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AAIB investigation to Hawker Hunter T7 G-BXFI 22 August 2015

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AAIB investigation to Hawker Hunter T7 G-BXFI 22 August 2015

Old 11th Mar 2017, 07:53
  #421 (permalink)  
 
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Add to that G-LOC, A-LOC and a TIA have no diagnosable symptoms after the event and we have to wonder if one, or all, of these may have been the reason for an uncharacteristic event.
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Old 11th Mar 2017, 08:25
  #422 (permalink)  
 
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Originally Posted by Chris2303
Add to that G-LOC, A-LOC and a TIA have no diagnosable symptoms after the event and we have to wonder if one, or all, of these may have been the reason for an uncharacteristic event.
Which he presumably also suffered at the Southport display?

At least this series of (sometimes extraordinary) posts is providing a remarkable "beauty parade" of experts to spring to his defence and confuse the jury at the inevitable manslaughter trial!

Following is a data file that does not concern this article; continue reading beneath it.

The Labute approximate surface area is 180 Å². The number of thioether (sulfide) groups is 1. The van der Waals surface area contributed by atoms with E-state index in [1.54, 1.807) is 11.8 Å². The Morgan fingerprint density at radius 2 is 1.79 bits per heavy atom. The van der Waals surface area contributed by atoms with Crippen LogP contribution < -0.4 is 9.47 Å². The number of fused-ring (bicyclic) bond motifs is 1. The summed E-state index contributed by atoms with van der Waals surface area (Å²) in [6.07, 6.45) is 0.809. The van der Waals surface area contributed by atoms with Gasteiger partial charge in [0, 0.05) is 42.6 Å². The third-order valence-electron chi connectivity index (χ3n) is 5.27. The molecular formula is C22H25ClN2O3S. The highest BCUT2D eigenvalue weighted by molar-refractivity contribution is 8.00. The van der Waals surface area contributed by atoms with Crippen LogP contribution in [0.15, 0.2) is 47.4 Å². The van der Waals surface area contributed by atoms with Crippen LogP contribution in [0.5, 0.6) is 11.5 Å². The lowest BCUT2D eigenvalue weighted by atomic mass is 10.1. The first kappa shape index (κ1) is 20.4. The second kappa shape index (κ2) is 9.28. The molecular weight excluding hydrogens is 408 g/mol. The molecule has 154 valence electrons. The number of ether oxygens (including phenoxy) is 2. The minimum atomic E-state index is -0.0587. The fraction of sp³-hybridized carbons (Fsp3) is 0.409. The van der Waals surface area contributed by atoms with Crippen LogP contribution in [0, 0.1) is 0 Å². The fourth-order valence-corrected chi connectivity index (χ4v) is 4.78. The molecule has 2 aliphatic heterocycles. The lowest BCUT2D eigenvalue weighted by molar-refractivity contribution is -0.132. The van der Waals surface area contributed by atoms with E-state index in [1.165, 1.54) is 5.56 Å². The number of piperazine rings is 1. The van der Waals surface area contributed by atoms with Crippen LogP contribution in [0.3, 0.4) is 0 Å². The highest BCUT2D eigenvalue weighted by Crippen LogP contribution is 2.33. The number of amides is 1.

What no one is addressing on this thread is why a complex (the armchair experts will say its not complex notwithstanding the complexity of its engineering - which evidence has shown was not being properly maintained!) ex military jet was on the civil register in the first place. Nobody has also questioned why a vertical manoeuvre was being flown in the display. I hired the same aeroplane (different pilot) for a display at at Cambridge and as Air Display organiser/Director I specifically dictated that there should not be any loops. A very smooth and safe display was flown which was seen and enjoyed by the crowd which wanted to see the aeroplane at close quarters. What's the point in displaying an aeroplane a mile away from the crowd at the top of a loop? Whose benefit or ego is that for?
Also echoing in my mind are the "mutterings" of the "flying officers union" on the Hunter Wing at RAF West Raynham in the mid 60s, who often expressed the view that "the aging station commander" (who was in his 40s) was "past it". (for flying Hunters) !!

Last edited by terry holloway; 11th Mar 2017 at 08:26. Reason: Predictive text. Pah!